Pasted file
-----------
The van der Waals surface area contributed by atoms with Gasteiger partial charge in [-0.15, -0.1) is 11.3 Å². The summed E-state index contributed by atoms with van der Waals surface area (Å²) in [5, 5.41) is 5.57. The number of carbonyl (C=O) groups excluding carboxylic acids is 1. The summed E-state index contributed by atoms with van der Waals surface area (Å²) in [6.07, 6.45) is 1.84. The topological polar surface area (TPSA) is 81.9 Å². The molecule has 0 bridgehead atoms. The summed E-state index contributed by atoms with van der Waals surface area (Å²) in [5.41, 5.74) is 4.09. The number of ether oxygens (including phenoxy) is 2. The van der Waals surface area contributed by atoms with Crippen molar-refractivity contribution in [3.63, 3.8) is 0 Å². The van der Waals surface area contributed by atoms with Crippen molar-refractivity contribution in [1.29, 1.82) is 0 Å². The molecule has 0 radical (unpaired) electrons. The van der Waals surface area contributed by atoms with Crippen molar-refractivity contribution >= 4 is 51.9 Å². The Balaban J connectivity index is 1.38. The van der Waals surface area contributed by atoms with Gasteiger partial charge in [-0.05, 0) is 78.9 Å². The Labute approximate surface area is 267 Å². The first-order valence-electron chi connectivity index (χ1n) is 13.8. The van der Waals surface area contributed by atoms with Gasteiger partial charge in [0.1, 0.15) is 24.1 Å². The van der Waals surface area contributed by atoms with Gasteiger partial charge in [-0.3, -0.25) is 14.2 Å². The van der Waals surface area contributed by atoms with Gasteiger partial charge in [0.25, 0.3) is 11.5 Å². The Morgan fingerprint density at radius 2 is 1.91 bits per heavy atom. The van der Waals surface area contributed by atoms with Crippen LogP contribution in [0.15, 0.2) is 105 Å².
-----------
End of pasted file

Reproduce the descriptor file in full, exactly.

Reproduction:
The van der Waals surface area contributed by atoms with Gasteiger partial charge in [-0.15, -0.1) is 11.3 Å². The summed E-state index contributed by atoms with van der Waals surface area (Å²) in [5, 5.41) is 5.57. The number of carbonyl (C=O) groups excluding carboxylic acids is 1. The summed E-state index contributed by atoms with van der Waals surface area (Å²) in [6.07, 6.45) is 1.84. The topological polar surface area (TPSA) is 81.9 Å². The molecule has 0 bridgehead atoms. The summed E-state index contributed by atoms with van der Waals surface area (Å²) in [5.41, 5.74) is 4.09. The number of ether oxygens (including phenoxy) is 2. The van der Waals surface area contributed by atoms with Crippen molar-refractivity contribution in [3.63, 3.8) is 0 Å². The van der Waals surface area contributed by atoms with Crippen molar-refractivity contribution in [1.29, 1.82) is 0 Å². The molecule has 0 radical (unpaired) electrons. The van der Waals surface area contributed by atoms with Crippen molar-refractivity contribution >= 4 is 51.9 Å². The Balaban J connectivity index is 1.38. The van der Waals surface area contributed by atoms with Gasteiger partial charge in [-0.05, 0) is 78.9 Å². The Labute approximate surface area is 267 Å². The first-order valence-electron chi connectivity index (χ1n) is 13.8. The van der Waals surface area contributed by atoms with Gasteiger partial charge in [0.1, 0.15) is 24.1 Å². The van der Waals surface area contributed by atoms with Gasteiger partial charge in [-0.3, -0.25) is 14.2 Å². The van der Waals surface area contributed by atoms with Gasteiger partial charge in [0.25, 0.3) is 11.5 Å². The Morgan fingerprint density at radius 2 is 1.91 bits per heavy atom. The van der Waals surface area contributed by atoms with Crippen LogP contribution in [0.15, 0.2) is 105 Å².